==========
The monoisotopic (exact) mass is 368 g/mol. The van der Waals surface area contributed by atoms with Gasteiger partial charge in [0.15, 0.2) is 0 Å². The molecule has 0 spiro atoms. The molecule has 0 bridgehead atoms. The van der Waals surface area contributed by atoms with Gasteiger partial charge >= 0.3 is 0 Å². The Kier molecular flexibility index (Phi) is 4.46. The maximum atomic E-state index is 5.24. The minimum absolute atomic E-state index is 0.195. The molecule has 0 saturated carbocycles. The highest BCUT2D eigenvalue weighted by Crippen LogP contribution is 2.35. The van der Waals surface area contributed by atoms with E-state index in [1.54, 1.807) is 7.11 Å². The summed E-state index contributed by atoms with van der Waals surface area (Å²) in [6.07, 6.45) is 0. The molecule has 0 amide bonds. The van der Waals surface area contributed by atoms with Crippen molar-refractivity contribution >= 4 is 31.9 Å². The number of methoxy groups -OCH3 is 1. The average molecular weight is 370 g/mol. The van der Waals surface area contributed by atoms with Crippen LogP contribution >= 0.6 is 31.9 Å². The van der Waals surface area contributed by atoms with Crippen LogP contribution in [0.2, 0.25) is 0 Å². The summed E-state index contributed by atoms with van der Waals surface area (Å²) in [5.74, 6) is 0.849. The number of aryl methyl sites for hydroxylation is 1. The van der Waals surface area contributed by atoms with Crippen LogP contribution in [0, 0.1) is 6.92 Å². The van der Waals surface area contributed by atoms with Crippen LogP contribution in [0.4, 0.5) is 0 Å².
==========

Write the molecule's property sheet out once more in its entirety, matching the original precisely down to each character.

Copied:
The monoisotopic (exact) mass is 368 g/mol. The van der Waals surface area contributed by atoms with Gasteiger partial charge in [0.15, 0.2) is 0 Å². The molecule has 0 spiro atoms. The molecule has 0 bridgehead atoms. The van der Waals surface area contributed by atoms with Gasteiger partial charge >= 0.3 is 0 Å². The Kier molecular flexibility index (Phi) is 4.46. The maximum atomic E-state index is 5.24. The minimum absolute atomic E-state index is 0.195. The molecule has 0 saturated carbocycles. The highest BCUT2D eigenvalue weighted by Crippen LogP contribution is 2.35. The van der Waals surface area contributed by atoms with E-state index in [1.54, 1.807) is 7.11 Å². The summed E-state index contributed by atoms with van der Waals surface area (Å²) in [6.07, 6.45) is 0. The molecule has 0 amide bonds. The van der Waals surface area contributed by atoms with Crippen molar-refractivity contribution >= 4 is 31.9 Å². The number of methoxy groups -OCH3 is 1. The average molecular weight is 370 g/mol. The van der Waals surface area contributed by atoms with Crippen LogP contribution >= 0.6 is 31.9 Å². The van der Waals surface area contributed by atoms with Crippen LogP contribution in [0.2, 0.25) is 0 Å². The summed E-state index contributed by atoms with van der Waals surface area (Å²) in [5.74, 6) is 0.849. The number of aryl methyl sites for hydroxylation is 1. The van der Waals surface area contributed by atoms with Crippen LogP contribution in [0, 0.1) is 6.92 Å². The van der Waals surface area contributed by atoms with Crippen LogP contribution in [0.4, 0.5) is 0 Å².